It is vital we address military suicides for veterans and active duty service members in our country. On average, 22+ veterans and 1 active duty soldier commit suicide each day. Not only is it vital that we shine a light on this epidemic of military suicide, but it is also important that we, as American citizens, do something to help end this tragedy.
We recently ran across a couple of stories we wanted to share. Both of these are inspirational stories of veterans helping veterans and service members with the aim of preventing and ending military suicide.
According to their Facebook page, "Stack On Me is a non profit group dedicated to prevent veterans suicide. Together we will clear this house and stop losing our brothers and sisters."
The Facebook page now has more than 3,000 likes with a veteran available in each state. One of those veterans is Evan Sandefur who served six years infantry in the Marine Corps and fought in Iraq and Afghanistan. When Sandfeur came home he struggled with depression, so he understands what many depressed veterans thinking about suicide are going through.
He told a Roanoke, Virginia news station "A lot of vets deal with nightmares, anxiety, and depression. When waiting on appointments and not getting help, some end up making a permanent decision to end their lives."
He went on to say that with Stack On Me, these veterans can now contact fellow veterans to receive support from someone who knows what they are going through. "Call us day or night, coffee, go grab a beer, grab something to eat, go see a movie, just want to walk and talk, we're there no matter what time of day it is."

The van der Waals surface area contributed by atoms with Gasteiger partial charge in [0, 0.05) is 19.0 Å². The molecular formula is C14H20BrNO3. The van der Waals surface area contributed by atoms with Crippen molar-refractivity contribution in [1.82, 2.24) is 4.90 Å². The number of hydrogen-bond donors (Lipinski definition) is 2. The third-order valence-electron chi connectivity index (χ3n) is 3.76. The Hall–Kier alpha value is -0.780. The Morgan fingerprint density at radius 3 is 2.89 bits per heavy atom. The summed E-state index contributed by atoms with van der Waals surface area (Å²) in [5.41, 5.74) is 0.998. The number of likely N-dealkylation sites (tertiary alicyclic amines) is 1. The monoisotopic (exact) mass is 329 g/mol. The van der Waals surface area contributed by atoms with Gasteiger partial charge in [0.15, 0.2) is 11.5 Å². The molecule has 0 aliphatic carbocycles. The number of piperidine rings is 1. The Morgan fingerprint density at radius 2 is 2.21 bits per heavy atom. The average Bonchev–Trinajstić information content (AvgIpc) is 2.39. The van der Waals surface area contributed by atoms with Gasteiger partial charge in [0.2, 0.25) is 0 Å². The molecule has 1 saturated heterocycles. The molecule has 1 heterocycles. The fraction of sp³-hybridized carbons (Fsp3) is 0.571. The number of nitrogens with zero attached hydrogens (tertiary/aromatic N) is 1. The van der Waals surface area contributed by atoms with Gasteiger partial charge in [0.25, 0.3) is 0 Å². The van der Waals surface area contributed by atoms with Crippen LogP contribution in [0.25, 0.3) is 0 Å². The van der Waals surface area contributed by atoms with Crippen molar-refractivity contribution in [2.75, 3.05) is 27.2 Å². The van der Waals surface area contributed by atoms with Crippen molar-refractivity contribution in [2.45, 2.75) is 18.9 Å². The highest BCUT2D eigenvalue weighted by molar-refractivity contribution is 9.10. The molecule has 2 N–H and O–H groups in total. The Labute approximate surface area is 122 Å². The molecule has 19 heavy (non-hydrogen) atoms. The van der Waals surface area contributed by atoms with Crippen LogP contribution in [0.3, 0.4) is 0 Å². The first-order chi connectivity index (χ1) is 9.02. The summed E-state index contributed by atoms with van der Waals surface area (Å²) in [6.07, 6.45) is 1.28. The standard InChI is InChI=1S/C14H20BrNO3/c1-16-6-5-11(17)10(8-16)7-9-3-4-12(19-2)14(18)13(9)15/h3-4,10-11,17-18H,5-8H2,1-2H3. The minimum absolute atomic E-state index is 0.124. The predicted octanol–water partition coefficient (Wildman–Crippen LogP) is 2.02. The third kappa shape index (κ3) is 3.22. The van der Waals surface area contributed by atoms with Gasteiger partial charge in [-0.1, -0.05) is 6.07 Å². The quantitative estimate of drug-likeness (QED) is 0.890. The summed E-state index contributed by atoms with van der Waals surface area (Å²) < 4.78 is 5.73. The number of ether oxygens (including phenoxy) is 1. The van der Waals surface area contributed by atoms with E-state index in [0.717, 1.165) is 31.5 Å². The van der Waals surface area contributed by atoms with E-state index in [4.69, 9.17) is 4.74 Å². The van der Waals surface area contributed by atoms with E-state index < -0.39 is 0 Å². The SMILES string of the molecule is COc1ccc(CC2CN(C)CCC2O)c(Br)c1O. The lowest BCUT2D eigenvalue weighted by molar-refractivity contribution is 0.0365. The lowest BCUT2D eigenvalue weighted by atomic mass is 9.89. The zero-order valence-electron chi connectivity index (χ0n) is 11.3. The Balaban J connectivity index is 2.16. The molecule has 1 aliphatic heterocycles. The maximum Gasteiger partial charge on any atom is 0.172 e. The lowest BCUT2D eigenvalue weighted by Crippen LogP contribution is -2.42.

Another inspirational story of veterans helping veterans prevent and end military suicide comes out of Michigan. Nate Koehn, who served in the U.S. Army for 12 years, recently launched the 22 Veterans Daily Challenge.
In a local news piece, Koehn said, “I started thinking to myself, what can I do here in Michigan to kind of get the word out. I started the challenge… but just with push ups. If you’re challenged, just like the (ALS) ice bucket challenge, you have 22 hours. One hour for every veteran that falls victim to suicide every day…film yourself doing it, post it online, everyone likes to see.”
According to News Channel 3 in Wyoming, Michigan, "If you complete 22 push ups, Koehn is asking for a $10 donation to the charity 22KILL. The group’s mission is to empower and honor those who’ve served and raise veteran suicide awareness. 22Kill has also created a goal of reaching 22 million push ups."
You can read complete instructions for the push up challenge on the News Channel 3 website.
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